According to the extent and location of the IVC involvement, various approaches, including thoracoabdominal access, have been described (Torzilli et al, 2007). Because complete mobilization of the liver could be hazardous, an anterior approach to the IVC can be performed (Liu et al, 2000). After extrahepatic control of the IVC below and in the upper liver, the anterior approach includes initial liver resection toward the IVC.

If the portion of the IVC involved by the tumor is below the hepatic veins, the hepatic parenchyma is divided using intermittent inflow occlusion if necessary (Belghiti et al, 1999). Once the IVC is exposed, portal inflow occlusion is released if used, the patient is volume loaded, and clamps are placed above and below the area of tumor involvement (Fig. 91B.2; see Chapter 91A). This caval clamping allows resection of the portion of the liver involved by tumor with the portion of vena cava involved by tumor, followed by partial or total reconstruction of the IVC. Positioning the clamps below the hepatic veins allows perfusion of the remnant liver and minimizes ischemic time.

In cases of lateral IVC involvement, a single clamp may be applied tangentially to the IVC to preserve a vena caval flow (Fig. 91B.3), but this procedure is not applicable when the tumor involves the whole hepatocaval confluence. In such cases, are two different approaches may be applied. The first one includes a total vascular exclusion of the liver with subsequent infrahepatic IVC, pedicular, and suprahepatic IVC clamping (Fig. 91B.4; see Chapter 91A). Total vascular exclusion induces a decrease of 40% to 50% in the cardiac index and may be not well tolerated in some patients (Azoulay et al, 2006; Hemming et al, 2004). The second one includes use of an active venovenous bypass between the portal and axillary vein and between IVC and axillary vein can also be used (Azoulay et al, 2006; Hemming et al, 2004). When a biopump is used, in situ hypothermic perfusion of the liver parenchyma can be added to prevent postoperative liver failure as a result of prolonged ischemia (Azoulay et al, 2006; Hemming et al, 2004; see Chapter 94).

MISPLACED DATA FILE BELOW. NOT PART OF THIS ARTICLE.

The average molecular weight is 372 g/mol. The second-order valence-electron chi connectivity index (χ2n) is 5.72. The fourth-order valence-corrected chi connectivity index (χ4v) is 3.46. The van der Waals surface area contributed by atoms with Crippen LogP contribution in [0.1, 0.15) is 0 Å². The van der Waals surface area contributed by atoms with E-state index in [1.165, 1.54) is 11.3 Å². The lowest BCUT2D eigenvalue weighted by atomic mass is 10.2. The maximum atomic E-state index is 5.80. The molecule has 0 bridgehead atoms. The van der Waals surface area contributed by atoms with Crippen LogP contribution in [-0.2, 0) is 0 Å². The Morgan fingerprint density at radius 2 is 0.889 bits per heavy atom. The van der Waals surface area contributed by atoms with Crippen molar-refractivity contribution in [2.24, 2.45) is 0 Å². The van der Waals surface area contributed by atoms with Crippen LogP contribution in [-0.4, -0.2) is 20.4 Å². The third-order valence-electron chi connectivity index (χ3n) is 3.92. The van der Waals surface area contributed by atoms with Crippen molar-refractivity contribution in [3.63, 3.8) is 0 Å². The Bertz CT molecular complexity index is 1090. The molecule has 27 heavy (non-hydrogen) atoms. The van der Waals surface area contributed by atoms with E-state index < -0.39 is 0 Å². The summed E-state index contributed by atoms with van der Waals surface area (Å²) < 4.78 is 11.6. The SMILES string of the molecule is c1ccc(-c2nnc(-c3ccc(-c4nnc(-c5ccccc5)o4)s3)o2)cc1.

Extrahepatic control of the IVC can be attained without using total hepatic vascular exclusion (Varma et al, 2007). The suprahepatic IVC is taped just below the diaphragm, the common trunk of the left and middle hepatic veins is dissected, and a previously deployed suprahepatic tape is rotated to the right side between the vena cava and common trunk; this isolates the right hepatocaval confluence and juxtahepatic vena cava, leaving the common trunk and the rest of IVC free. The infrahepatic IVC is clamped, and concerning the suprahepatic IVC, a clamp is placed obliquely to occlude the right hepatocaval confluence and juxtahepatic vena cava (Fig. 91B.5). When right the hepatocaval junction is uninvolved, this procedure can be used in patients with left-sided neoplasms by reversing the caval tape to the left side (Maeba et al, 2001). The remnant liver receives complete inflow with uninterrupted outflow through the uninvolved hepatocaval confluence, the patency of which is maintained. This technique may also be used when synchronous involvement of the IVC and any one of the hepatocaval confluences is apparent, with at least one HV being free of tumor. This procedure has the potential disadvantage of incomplete vascular control during parenchymal transection in the presence of large veins from the caudate lobe, which leads to backflow venous bleeding. This problem can be overcome by associated resection of segment I.

Advances in liver transplantation techniques have allowed expansion of the ex vivo procedure in selected resections (see Chapter 94). This challenging technical procedure, described by Pichlmayr and colleagues (1988), is seldom performed (Hemming & Cattrall, 1999; Miyazaki et al, 2007b; Yanaga et al, 1993